It looks highly probable that Sergeant Bowe Bergdahl was not being held as a hostage. He may well have been a deserter and collaborator. He may have been released because he converted to Islam – and gave positive help to the terrorists.

From the Washington Post:

Bergdahl, 28, is believed to have slipped away from his platoon’s small outpost in Af­ghanistan’s Paktika province on June 30, 2009, after growing disillusioned with the US military’s war effort. He was captured shortly afterward by enemy ­forces and held captive in Pakistan by insurgents affiliated with the Taliban. At the time, an entire US military division and thousands of Afghan soldiers and police officers devoted weeks to searching for him, and some soldiers resented risking their lives for someone they considered a deserter.

Bergdahl was recovered Saturday by a US Special Operations team in Afghanistan after weeks of intense negotiations in which U.S. officials, working through the government of Qatar, negotiated a prisoner swap with the Taliban. In exchange for his release, the United States agreed to free five Taliban commanders from the military detention center at Guantanamo Bay, Cuba.

Disappearing from a military post in a war zone without authorization commonly results in one of two criminal charges in the Army: desertion or going absent without leave … Desertion is the more serious one, and usually arises in cases where an individual intends to remain away from the military or to “shirk important duty,” including a combat deployment such as Bergdahl’s.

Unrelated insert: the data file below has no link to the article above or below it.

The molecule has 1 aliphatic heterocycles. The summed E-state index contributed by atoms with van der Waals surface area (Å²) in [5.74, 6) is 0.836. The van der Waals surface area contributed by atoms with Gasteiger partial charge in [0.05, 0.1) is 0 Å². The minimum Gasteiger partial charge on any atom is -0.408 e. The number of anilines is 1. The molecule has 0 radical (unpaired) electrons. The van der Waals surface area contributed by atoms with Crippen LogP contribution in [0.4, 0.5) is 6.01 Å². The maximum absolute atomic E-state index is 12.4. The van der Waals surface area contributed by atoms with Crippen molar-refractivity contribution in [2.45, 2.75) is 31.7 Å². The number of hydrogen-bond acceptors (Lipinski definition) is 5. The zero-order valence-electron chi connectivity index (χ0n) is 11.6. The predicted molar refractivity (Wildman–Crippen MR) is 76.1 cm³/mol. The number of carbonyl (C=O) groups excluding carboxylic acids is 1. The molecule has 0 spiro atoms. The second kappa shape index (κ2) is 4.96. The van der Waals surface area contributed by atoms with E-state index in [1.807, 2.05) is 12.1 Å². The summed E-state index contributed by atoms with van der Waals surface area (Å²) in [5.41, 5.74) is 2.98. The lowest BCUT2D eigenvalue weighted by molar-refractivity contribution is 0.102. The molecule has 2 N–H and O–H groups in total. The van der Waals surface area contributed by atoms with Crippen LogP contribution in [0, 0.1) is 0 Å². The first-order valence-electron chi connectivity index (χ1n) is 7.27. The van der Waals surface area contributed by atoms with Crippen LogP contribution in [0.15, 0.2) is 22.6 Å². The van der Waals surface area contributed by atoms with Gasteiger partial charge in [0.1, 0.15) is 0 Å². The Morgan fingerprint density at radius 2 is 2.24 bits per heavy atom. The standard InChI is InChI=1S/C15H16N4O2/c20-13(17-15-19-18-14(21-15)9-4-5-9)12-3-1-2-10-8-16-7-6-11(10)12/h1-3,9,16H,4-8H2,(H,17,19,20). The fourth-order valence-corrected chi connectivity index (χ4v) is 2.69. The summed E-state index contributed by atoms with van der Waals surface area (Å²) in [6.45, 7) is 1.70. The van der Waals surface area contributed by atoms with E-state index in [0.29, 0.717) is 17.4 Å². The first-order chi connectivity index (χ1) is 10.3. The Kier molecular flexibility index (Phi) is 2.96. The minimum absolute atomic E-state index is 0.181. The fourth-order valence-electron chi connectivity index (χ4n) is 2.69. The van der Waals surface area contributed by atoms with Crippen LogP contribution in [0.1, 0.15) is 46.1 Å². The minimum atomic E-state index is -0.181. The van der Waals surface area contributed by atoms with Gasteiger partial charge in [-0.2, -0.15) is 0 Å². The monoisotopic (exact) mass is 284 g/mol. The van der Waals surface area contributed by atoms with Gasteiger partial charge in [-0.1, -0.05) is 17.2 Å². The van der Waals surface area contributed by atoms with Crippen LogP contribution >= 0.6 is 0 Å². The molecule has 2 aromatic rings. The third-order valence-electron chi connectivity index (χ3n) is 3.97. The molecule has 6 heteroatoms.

One Afghan special operations commander in eastern Afghanistan remembers being dispatched.

“Along with the American Special Forces, we set up checkpoints everywhere. For 14 days we were outside of our base trying to find him,” he told The Washington Post …

But U.S. troops said they were aware of the circumstances of Bergdahl’s disappearance — that he left the base of his own volition — and with that awareness, many grew angry.

“The unit completely changed its operational posture because of something that was selfish, not because a soldier was captured in combat,” said one U.S. soldier formerly based in eastern Afghanistan … “The problem came of his own accord.”